Thursday, October 09, 2003

Fussy kids

According to researchers at University College London, fussy eating by children is almost invariably about the same things: green vegetables, meat and fruit. The researchers argue that this could be 'hard-wired' as these kinds of foods would be most likely to contain toxins. Children tend to avoid them as a result. They also tend to avoid new foods. This neophobia could also be protective.

The message seems to be that green vegetables and fruit are not the panacea for all evil, but are both nutritious and potentially toxic. In which case, presumably children are capable of growing up without eating huge quantities of them. So, maybe we could just chill out about what our children eat a bit more.

BBC NEWS | Health | Kids 'programmed to dislike food'

Will the oil run out before we fry?

Swedish researchers have suggested that oil and gas will run out long before there is enough CO2 in the atmosphere to fulfill the worst fears of climate change activists. They say oil reserves will peak around 2010 and gas soon after.

While a shift to cleaner technology with long-term viability is a must, predictions of resource depletion have a habit of not coming true. As scarcity increases, previously unviable stocks become economically useful. As for coping with high prices, this would be a piece of cake for Europeans as tax makes up as much as 75 percent of the retail cost of petrol in many EU countries.

As for man-made climate change, I think the jury is very much still out. And surely it would be better to deal with problems as they arise in the context of the full range of practical problems society faces, rather than devoting a disproportionate amount of cost to just one area, CO2 emissions?

New Scientist

Baby anxiety

A poll for Prima Baby magazine says that 57 percent of women are 'obsessed' with their child's health. The editor suggests this borders on over-protectiveness. Given these comments, you could be forgiven for thinking that Prima Baby won't be devoting page after page to ill-considered health panics, then.

And yet on the front page of their website, we find an article entitled Making the Invisible Killer Visible. I wonder if there is any connection between the blanket coverage of health issues in the media and the rise of these obsessive tendencies?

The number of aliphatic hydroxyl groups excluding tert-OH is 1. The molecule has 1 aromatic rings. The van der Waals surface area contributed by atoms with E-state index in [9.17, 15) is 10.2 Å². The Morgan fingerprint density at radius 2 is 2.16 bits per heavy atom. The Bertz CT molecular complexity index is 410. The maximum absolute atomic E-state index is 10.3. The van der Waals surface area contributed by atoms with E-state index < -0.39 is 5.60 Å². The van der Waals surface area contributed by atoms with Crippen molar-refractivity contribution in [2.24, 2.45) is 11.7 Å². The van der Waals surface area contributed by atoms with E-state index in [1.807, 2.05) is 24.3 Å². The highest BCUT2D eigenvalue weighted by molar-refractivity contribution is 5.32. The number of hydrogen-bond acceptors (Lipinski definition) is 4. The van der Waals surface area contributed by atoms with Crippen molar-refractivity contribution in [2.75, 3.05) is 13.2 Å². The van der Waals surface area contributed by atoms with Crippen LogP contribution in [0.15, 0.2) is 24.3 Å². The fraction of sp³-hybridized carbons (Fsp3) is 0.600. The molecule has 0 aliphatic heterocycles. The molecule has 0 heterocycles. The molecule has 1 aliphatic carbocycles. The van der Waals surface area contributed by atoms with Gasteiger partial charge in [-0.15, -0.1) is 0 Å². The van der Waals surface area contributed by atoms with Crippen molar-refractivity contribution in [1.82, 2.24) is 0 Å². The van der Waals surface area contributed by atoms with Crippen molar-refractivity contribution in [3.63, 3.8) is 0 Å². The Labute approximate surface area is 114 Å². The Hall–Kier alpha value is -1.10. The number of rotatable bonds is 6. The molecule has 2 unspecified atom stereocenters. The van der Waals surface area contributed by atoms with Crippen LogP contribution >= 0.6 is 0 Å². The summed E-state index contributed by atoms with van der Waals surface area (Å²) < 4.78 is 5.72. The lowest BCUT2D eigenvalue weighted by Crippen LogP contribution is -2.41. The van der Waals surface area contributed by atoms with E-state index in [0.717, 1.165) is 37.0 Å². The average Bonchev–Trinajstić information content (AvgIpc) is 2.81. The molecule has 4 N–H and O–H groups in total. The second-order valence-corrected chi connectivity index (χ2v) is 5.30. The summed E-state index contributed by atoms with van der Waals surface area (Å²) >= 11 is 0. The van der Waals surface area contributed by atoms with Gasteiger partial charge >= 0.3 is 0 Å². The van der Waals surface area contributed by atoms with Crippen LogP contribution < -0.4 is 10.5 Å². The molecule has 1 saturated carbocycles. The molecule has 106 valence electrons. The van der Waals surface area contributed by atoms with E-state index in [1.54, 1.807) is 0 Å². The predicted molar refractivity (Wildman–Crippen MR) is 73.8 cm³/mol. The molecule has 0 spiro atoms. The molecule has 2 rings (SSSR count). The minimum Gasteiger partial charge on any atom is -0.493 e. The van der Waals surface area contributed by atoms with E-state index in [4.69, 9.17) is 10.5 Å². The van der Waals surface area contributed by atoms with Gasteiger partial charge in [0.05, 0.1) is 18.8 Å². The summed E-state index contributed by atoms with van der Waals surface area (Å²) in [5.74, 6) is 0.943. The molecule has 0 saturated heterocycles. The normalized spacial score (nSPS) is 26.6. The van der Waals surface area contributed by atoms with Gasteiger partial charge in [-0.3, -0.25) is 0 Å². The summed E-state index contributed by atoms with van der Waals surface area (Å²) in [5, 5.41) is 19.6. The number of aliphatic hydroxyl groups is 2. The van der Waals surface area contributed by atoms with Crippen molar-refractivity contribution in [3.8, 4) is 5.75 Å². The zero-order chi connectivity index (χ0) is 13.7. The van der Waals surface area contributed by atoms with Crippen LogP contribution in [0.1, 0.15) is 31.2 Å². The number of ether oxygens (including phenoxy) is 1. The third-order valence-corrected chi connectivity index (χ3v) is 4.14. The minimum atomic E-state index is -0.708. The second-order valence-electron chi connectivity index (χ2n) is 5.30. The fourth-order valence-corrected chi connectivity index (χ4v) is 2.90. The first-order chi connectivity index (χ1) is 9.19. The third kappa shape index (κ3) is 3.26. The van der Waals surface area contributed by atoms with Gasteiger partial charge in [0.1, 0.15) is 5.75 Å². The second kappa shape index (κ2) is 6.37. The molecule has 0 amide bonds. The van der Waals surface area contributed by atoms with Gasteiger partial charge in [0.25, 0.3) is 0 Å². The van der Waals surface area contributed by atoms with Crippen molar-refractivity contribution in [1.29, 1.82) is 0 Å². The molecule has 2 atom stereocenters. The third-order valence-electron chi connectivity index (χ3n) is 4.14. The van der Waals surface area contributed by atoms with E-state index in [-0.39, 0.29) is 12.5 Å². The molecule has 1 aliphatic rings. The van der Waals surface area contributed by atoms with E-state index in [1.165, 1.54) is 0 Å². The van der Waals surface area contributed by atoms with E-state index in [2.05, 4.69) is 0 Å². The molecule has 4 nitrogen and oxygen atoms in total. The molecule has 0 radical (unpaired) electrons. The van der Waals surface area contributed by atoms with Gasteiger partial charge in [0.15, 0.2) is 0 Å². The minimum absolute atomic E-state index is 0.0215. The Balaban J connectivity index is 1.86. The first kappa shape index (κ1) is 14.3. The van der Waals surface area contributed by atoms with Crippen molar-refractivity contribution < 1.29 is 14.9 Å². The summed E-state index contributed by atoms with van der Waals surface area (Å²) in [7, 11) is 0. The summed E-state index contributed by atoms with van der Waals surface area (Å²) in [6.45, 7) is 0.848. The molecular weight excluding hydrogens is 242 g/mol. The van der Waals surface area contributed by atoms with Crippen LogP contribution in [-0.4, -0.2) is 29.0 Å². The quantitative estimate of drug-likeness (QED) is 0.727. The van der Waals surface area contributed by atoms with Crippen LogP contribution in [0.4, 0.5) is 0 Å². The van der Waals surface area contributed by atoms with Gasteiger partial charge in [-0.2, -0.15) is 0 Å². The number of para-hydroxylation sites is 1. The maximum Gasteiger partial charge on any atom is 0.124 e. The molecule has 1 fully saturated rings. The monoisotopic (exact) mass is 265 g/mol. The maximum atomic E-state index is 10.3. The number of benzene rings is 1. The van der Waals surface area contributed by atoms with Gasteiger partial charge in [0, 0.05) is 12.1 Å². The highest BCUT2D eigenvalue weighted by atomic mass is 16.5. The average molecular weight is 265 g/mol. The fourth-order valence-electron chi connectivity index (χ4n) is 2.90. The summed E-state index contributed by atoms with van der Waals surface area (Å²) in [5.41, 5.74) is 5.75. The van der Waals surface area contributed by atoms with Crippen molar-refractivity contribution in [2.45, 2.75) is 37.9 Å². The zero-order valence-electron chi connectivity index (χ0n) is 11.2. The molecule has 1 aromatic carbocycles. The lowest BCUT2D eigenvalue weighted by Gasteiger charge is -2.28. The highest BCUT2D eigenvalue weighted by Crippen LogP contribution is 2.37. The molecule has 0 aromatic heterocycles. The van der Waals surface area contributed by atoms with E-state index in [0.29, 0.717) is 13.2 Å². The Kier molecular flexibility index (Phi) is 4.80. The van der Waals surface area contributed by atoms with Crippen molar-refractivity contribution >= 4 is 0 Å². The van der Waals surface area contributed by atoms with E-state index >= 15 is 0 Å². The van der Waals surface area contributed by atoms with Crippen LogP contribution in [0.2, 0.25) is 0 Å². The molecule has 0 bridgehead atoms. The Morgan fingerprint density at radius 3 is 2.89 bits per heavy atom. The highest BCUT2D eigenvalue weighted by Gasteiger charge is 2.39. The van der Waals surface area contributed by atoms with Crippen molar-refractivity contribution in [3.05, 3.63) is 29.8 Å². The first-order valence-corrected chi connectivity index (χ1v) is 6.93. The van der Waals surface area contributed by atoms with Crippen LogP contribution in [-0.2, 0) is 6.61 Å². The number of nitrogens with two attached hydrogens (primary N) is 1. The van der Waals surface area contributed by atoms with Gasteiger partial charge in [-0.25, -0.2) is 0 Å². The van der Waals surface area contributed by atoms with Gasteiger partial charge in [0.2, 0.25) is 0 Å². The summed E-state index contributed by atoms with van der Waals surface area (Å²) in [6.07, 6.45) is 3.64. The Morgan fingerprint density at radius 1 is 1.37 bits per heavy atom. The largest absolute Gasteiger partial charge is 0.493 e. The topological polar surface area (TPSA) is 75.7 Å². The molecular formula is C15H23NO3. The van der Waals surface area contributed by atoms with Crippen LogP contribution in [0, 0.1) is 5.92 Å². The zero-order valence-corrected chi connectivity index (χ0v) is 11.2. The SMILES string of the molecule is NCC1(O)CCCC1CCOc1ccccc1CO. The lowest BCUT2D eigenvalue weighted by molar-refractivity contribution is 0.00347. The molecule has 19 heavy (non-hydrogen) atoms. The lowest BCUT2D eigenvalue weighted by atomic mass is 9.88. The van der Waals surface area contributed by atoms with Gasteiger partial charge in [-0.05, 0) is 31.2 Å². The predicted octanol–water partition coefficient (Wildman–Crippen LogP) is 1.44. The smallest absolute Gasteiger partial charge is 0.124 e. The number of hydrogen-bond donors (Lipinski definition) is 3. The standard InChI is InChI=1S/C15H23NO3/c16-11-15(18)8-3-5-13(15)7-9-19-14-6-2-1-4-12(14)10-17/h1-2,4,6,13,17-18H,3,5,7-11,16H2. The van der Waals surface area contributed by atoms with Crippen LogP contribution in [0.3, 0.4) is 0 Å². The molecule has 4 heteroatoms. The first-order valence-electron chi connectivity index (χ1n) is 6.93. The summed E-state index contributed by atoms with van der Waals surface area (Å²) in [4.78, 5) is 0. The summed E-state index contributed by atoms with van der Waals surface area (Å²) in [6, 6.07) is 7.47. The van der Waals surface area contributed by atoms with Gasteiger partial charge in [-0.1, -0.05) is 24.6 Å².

BBC NEWS | Health | Mothers obsessed on child health

Wednesday, October 08, 2003

GM and thalidomide

A report by an anti-GM group of farmers in the UK suggests that even if the government approves GM crops, farmers may have difficulty obtaining liability insurance for them. Apparently, the big agricultural insurers are terrified that if cases of allergies arise from the consumption of crops, the claims could be substantial. One insurer apparently compared it to thalidomide.

Meanwhile, in the USA, there is plenty of GM food being eaten and nobody seems to be having a problem with it.

Telegraph | News | No insurance cover for GM crops that 'could be like thalidomide'

A prescription of junk food

BBC News carries the story of 18-year-old Ashley Clarke, who suffers from vasovagal syncope syndrome, a condition of low blood pressure which causes regular fainting. He has been told to eat more junk food to boost his salt intake and increase his blood pressure. Of course, he could just drink salt water, but that wouldn't have been much of a story...

BBC NEWS | Health | Teen told to eat more junk food

Monday, October 06, 2003

'School dinners are rubbish' shocker

The Soil Association say that school dinners are getting worse, containing more and more processed foods. They say an average of 35p is spent per school dinner compared to 65p for prison food. Leaving aside the fact that prison food is for adults, since when was it news that school dinners weren't very good. Fond memories of apple crumble or fish and chips disguise the fact that at best, school dinners used to be tasty stodge. At worst, they were unpalatable.

What the Soil Association want is a nirvana where children eat lots of fresh fruit and vegetables produced by local, organic farms. While giving people the best possible food at all times is a good thing (and there's nothing wrong with a little paternalism in school food organisation), there is nothing inherently better about organic or local food. Organic food is no better nutritionally than any other kind of food, as the Food Standards Agency has pointed out. And in any other context, 'local' is a synonym for 'crap'. For example: 'local newspaper'; 'local poet'; support your 'local' team...

BBC NEWS | Education | School lunches 'cheap muck'